By Dr. Dietrich E. Koelle
[Translated/edited by P Gosselin]
Fig. 1: Structure of the Milky Way (Wikipedia, NASA/JPL-Caltech/R. Hurt)
Drawing conclusions on the development of the Earth’s climate from climate change on Mars would be quite difficult because there is no concrete data from Mars. But it is considerably easier to do this in the opposite direction: The large climate changes on Earth that occurred cyclically about every 150 million years are traced back to a long-term fluctuation in cosmic ray intensity, or simply the radiation variation as to the various cosmic dust density conditions as the solar system traveled through the spiral arms of our Milky Way galaxy.
It is known that the solar system orbits about the center of the Milky Way every 220 million to 240 million years at a distance of 25,000 to 28,000 light years from the center. The Milky Way’s diameter is roughly 100,000 light years.
These radiation intensity fluctuations repeatedly led to global mean temperature extremes here on Earth that ranged from 0°C (Snowball Earth) to 28°C, which saw palm trees in Antarctica (see Fig. 2).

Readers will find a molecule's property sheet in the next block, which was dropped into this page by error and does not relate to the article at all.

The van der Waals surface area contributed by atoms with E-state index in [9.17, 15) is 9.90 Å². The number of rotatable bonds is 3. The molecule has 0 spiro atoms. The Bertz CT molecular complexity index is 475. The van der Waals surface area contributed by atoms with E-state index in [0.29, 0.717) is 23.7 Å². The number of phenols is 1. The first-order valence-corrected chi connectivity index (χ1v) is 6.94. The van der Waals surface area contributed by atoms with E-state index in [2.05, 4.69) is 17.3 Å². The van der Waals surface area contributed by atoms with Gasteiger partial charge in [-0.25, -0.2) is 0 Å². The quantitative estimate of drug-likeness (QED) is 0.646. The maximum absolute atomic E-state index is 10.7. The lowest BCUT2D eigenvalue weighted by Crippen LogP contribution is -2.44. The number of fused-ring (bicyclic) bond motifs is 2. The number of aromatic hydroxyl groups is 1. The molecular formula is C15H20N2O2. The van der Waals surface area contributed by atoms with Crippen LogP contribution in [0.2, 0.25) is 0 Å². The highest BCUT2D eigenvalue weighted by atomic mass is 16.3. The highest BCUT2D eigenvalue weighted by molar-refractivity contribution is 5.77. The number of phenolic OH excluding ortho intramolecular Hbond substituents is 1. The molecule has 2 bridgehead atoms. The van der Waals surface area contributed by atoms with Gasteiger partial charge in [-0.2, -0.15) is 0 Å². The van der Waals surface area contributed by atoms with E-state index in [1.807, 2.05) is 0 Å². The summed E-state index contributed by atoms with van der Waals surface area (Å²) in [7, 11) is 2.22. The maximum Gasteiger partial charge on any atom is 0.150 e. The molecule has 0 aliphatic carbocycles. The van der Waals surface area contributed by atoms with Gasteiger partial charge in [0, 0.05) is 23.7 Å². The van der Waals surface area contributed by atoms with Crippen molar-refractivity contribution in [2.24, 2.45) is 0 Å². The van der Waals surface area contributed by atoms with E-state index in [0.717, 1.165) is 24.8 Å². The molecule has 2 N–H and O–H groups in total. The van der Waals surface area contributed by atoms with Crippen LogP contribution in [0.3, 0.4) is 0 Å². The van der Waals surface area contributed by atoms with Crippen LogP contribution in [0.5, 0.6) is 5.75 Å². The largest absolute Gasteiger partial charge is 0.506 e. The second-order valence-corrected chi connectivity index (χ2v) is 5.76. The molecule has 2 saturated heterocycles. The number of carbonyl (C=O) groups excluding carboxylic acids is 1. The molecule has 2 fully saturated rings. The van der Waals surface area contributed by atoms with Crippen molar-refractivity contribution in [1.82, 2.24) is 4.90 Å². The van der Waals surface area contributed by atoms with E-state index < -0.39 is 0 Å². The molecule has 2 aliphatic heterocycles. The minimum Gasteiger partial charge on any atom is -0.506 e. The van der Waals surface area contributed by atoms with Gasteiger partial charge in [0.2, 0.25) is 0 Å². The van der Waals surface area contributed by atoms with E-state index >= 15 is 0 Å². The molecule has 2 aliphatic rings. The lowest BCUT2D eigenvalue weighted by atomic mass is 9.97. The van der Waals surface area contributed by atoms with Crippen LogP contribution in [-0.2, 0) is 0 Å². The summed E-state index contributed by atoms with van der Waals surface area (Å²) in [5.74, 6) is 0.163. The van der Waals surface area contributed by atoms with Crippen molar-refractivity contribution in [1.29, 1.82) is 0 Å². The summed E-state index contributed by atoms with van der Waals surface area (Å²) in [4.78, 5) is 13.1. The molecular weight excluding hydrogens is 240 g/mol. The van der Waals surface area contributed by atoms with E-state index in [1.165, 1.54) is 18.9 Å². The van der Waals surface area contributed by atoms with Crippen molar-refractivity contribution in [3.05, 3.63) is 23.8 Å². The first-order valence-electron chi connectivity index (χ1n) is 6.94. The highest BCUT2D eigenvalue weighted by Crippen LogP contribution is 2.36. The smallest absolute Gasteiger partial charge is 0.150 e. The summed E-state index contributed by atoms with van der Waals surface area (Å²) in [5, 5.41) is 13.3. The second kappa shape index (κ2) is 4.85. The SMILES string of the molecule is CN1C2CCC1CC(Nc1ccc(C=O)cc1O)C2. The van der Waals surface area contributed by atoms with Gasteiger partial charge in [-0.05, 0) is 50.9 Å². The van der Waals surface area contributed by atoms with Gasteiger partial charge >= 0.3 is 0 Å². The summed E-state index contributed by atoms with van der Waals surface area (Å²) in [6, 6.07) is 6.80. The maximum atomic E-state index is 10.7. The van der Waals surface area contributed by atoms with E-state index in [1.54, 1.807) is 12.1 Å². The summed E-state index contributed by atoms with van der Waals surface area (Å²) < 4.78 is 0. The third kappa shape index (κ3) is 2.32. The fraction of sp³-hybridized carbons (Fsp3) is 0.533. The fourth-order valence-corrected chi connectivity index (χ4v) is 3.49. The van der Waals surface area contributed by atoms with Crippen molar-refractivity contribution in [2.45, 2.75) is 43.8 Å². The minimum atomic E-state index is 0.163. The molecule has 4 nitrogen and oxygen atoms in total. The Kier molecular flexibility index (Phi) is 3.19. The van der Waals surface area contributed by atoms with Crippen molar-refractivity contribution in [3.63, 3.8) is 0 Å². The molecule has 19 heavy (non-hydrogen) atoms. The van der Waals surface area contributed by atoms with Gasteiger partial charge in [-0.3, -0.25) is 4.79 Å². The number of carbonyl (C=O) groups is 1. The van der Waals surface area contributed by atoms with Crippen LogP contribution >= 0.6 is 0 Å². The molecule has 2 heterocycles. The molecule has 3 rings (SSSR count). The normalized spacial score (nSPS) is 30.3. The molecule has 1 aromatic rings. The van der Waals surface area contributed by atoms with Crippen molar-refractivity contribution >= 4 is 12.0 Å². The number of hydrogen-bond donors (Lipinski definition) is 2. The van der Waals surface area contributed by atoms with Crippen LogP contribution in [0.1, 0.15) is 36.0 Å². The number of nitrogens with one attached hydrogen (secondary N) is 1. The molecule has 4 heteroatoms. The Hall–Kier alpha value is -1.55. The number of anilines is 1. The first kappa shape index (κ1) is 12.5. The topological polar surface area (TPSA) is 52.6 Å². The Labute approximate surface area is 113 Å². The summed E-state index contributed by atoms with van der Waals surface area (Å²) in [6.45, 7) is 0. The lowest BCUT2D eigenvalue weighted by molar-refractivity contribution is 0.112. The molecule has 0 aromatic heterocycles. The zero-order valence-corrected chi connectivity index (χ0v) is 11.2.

Earth is currently in the middle of an ice age
Approximately 2.5 million years ago a new large ice age began. It is one that we are not really aware of because we happen to find ourselves in one of the 10,000-year relatively warm but brief interglacial periods, which we call the Holocene.
These roughly 10,000-year interglacials have been occurring about every 100,000 years over the past million years.If these extreme temperature fluctuations occurred due to changes in radiation intensity, then they also had to occur on the other planets of our solar system, for example on Mars.As was the case on Earth, this means that considerably higher temperatures would necessarily been the case there 100 million years ago (also 270 million years ago). These warm conditions would have permitted liquid water to exist on the planet’s surface.
Recently traces of such water have been detected on multiple occasions by NASA.
Fig. 2: The temperature history of the Earth saw extreme fluctuations between the hot-house and ice age periods. The horizontal axis has a scale of hundreds of millions of years before present.